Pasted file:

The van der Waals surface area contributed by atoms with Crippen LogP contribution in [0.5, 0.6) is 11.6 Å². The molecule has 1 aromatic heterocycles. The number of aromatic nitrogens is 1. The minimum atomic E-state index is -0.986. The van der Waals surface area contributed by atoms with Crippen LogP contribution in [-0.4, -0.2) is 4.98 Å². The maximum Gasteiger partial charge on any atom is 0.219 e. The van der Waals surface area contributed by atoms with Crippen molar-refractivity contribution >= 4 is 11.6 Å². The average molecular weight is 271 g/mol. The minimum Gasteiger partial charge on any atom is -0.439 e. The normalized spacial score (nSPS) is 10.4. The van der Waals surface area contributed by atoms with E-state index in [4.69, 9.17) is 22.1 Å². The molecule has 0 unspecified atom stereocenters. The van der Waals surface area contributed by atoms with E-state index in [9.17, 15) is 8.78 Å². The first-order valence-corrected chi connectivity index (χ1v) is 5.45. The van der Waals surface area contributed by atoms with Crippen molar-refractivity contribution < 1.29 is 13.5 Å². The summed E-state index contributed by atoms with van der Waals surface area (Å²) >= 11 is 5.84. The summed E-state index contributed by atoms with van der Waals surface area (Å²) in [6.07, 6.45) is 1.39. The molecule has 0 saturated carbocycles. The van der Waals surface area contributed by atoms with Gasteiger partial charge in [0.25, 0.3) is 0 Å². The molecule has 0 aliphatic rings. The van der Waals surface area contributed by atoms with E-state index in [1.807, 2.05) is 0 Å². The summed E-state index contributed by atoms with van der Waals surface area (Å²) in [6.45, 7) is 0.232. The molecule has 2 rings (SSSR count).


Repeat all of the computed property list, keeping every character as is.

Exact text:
The van der Waals surface area contributed by atoms with Crippen LogP contribution in [0.5, 0.6) is 11.6 Å². The molecule has 1 aromatic heterocycles. The number of aromatic nitrogens is 1. The minimum atomic E-state index is -0.986. The van der Waals surface area contributed by atoms with Crippen LogP contribution in [-0.4, -0.2) is 4.98 Å². The maximum Gasteiger partial charge on any atom is 0.219 e. The van der Waals surface area contributed by atoms with Crippen molar-refractivity contribution >= 4 is 11.6 Å². The average molecular weight is 271 g/mol. The minimum Gasteiger partial charge on any atom is -0.439 e. The normalized spacial score (nSPS) is 10.4. The van der Waals surface area contributed by atoms with E-state index in [4.69, 9.17) is 22.1 Å². The molecule has 0 unspecified atom stereocenters. The van der Waals surface area contributed by atoms with E-state index in [9.17, 15) is 8.78 Å². The first-order valence-corrected chi connectivity index (χ1v) is 5.45. The van der Waals surface area contributed by atoms with Crippen molar-refractivity contribution < 1.29 is 13.5 Å². The summed E-state index contributed by atoms with van der Waals surface area (Å²) >= 11 is 5.84. The summed E-state index contributed by atoms with van der Waals surface area (Å²) in [6.07, 6.45) is 1.39. The molecule has 0 saturated carbocycles. The van der Waals surface area contributed by atoms with Gasteiger partial charge in [0.25, 0.3) is 0 Å². The molecule has 0 aliphatic rings. The van der Waals surface area contributed by atoms with E-state index in [1.807, 2.05) is 0 Å². The summed E-state index contributed by atoms with van der Waals surface area (Å²) in [6.45, 7) is 0.232. The molecule has 2 rings (SSSR count).